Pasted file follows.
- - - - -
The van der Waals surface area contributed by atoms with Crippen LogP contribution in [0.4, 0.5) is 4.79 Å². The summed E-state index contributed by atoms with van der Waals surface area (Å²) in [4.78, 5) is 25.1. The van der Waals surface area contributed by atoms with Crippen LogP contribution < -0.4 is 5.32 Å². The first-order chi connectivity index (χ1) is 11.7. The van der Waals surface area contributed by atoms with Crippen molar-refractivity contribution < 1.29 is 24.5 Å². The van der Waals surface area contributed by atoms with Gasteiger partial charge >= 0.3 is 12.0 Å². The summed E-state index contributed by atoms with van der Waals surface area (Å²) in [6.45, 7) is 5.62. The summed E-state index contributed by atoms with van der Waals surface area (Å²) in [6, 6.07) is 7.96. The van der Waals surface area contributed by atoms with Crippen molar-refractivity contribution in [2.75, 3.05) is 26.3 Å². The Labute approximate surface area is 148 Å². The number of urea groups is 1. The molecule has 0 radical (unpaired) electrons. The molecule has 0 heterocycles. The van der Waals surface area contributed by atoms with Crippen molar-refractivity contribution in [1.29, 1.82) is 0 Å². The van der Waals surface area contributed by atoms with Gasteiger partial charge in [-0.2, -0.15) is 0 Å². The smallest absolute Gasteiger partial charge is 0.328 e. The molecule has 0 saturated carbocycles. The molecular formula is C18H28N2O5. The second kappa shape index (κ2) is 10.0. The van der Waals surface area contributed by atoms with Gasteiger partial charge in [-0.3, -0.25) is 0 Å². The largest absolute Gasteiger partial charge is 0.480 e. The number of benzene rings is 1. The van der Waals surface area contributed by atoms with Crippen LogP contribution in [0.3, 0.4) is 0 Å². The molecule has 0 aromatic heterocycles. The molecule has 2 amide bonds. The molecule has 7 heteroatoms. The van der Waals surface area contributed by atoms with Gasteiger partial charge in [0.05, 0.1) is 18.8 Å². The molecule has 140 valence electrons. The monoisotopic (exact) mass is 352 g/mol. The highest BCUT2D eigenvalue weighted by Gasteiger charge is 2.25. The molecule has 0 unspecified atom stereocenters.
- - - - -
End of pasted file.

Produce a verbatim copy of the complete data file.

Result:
The van der Waals surface area contributed by atoms with Crippen LogP contribution in [0.4, 0.5) is 4.79 Å². The summed E-state index contributed by atoms with van der Waals surface area (Å²) in [4.78, 5) is 25.1. The van der Waals surface area contributed by atoms with Crippen LogP contribution < -0.4 is 5.32 Å². The first-order chi connectivity index (χ1) is 11.7. The van der Waals surface area contributed by atoms with Crippen molar-refractivity contribution < 1.29 is 24.5 Å². The van der Waals surface area contributed by atoms with Gasteiger partial charge >= 0.3 is 12.0 Å². The summed E-state index contributed by atoms with van der Waals surface area (Å²) in [6.45, 7) is 5.62. The summed E-state index contributed by atoms with van der Waals surface area (Å²) in [6, 6.07) is 7.96. The van der Waals surface area contributed by atoms with Crippen molar-refractivity contribution in [2.75, 3.05) is 26.3 Å². The Labute approximate surface area is 148 Å². The number of urea groups is 1. The molecule has 0 radical (unpaired) electrons. The molecule has 0 heterocycles. The van der Waals surface area contributed by atoms with Crippen molar-refractivity contribution in [1.29, 1.82) is 0 Å². The van der Waals surface area contributed by atoms with Gasteiger partial charge in [-0.2, -0.15) is 0 Å². The smallest absolute Gasteiger partial charge is 0.328 e. The molecule has 0 saturated carbocycles. The molecular formula is C18H28N2O5. The second kappa shape index (κ2) is 10.0. The van der Waals surface area contributed by atoms with Gasteiger partial charge in [-0.3, -0.25) is 0 Å². The largest absolute Gasteiger partial charge is 0.480 e. The number of benzene rings is 1. The van der Waals surface area contributed by atoms with Crippen LogP contribution in [0.3, 0.4) is 0 Å². The molecule has 0 aromatic heterocycles. The molecule has 2 amide bonds. The molecule has 7 heteroatoms. The van der Waals surface area contributed by atoms with Gasteiger partial charge in [0.05, 0.1) is 18.8 Å². The molecule has 140 valence electrons. The monoisotopic (exact) mass is 352 g/mol. The highest BCUT2D eigenvalue weighted by Gasteiger charge is 2.25. The molecule has 0 unspecified atom stereocenters.